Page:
Arne Vodder was a Danish designer and architect. Best known for his mid-century wooden cabinetry and seating furniture, he frequently crafted from rosewood and teak to create pieces characterized by their low-slung boxy profile, subtly rounded edges, and aesthetic compartmentalization. Among his most sought-after works are his sideboards, prized for their harmonious and elegant designs with occasional bright pops of color. He met and became close friends with the famous designer Finn Juhl who had a real influence on his work. During his career, he worked for several manufacturers such as Fritz Hansen, France & Son, Cado, Ivan Schlechter, Bovirke, Vamo and Slagelse. He designed many types of furniture like desks, tables, chair, etc, which met with great success in Europe and North America.
Born in 1926, Verner Panton is one of the younger Danish Designers active during the mid-century period. Famous for his furniture and interior design, Panton created innovative and futuristic designs, often experimenting with new materials such as plastics. This allowed him to create fluid forms in bright colors that were hugely popular in the 1960s, and have remained to be so to this day. Working at the architectural practice of Arne Jacobsen for the first two years of his career, Panton very quickly set up his own design and architectural office, where he created innovative architectural proposals, such as a collapsible house in 1955. In 1960 Panton designed and manufactured the Stacking chair, or S chair, the first single form injection-moulded plastic chair. His most famous and mass-produced design, the S chair is still in production today, available from companies such as Vitra.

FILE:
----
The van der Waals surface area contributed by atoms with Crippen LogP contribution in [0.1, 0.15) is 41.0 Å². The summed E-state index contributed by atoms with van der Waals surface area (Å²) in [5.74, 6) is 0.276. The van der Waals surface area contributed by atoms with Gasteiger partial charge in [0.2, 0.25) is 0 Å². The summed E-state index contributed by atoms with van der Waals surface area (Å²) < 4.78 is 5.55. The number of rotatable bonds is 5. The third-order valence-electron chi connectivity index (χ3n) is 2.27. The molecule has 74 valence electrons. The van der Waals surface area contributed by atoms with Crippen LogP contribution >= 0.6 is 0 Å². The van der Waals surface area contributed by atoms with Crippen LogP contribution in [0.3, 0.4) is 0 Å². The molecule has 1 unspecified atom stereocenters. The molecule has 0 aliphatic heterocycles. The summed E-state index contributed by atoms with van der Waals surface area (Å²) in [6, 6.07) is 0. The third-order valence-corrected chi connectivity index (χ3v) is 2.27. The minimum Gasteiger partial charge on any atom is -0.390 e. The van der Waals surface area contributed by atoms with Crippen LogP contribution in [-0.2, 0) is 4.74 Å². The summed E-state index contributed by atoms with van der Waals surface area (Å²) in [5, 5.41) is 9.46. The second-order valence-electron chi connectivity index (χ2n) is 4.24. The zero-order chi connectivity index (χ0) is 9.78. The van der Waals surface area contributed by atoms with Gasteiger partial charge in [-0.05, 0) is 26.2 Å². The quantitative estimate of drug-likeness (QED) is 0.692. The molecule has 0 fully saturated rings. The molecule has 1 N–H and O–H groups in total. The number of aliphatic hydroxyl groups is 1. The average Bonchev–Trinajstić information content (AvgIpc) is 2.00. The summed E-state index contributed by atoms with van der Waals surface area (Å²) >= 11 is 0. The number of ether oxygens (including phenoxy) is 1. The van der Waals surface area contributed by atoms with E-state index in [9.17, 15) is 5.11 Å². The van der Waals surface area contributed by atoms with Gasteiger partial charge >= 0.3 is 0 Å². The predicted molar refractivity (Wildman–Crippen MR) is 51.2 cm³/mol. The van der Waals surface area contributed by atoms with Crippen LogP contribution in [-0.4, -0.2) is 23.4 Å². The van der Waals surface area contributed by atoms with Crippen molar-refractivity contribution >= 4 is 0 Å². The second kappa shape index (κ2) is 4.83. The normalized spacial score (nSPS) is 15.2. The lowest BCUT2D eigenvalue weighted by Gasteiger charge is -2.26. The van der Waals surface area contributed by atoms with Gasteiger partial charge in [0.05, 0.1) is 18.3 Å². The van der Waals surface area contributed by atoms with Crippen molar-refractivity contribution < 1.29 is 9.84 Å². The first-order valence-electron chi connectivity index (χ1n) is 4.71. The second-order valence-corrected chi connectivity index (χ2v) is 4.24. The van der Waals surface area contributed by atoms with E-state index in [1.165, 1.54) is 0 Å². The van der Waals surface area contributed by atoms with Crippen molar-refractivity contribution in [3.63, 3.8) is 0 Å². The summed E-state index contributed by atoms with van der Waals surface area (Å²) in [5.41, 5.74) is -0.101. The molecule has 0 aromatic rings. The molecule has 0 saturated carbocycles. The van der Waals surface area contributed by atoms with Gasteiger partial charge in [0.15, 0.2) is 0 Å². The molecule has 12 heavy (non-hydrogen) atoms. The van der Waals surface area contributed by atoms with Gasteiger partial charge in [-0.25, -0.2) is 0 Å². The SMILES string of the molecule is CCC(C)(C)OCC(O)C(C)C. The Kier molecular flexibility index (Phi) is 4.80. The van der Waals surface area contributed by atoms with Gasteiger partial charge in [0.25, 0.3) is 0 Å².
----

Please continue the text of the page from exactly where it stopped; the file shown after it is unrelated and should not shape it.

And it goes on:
The renowned Scandinavian designer Kai Kristiansen has designed and produced furniture since the early 1950’s. Kristiansen was in his pomp in an era when mass production was in full swing. In his pieces, you’ll see immaculate joints, a complete absence of any extraneous elements and some design details. He is still working despite being in his 80’s. One of his greatest accomplishments was the Scandinavian Furniture Fairin that he organised in the late 1960’s. Kai Kristiansen is most famous for designing the the #42 Chair, which is sometimes referred to as the Z-chair, or the Reolsystem wall unit.
The Copenhagen born Danish architect and designer Arne Jacobsen is best known for the chairs he designed. Among his early influences were Le Corbusier, Ludwig Mies van der Rohe, and Walter Gropius. For the firm of Fritz Hansen, Jacobsen designed the “Ant”, a chair whose name was inspired by the nipped in waist of the back as well as its thin tubular steel legs. In 1955 Arne Jacobsen designed a similar chair for “Series 7”, which was one of the most commercially successful lines in chairs ever produced. In 1958 Jacobsen designed, for the interior of the Royal SAS Hotel in Copenhagen, the “Egg” and “Swan” chairs, which today are numbered among the design classics of the 20th century.
For those who just LOVE Scandinavian pieces don’t hesitate to click on the link below with our fabulous collection of Scandinavian pieces!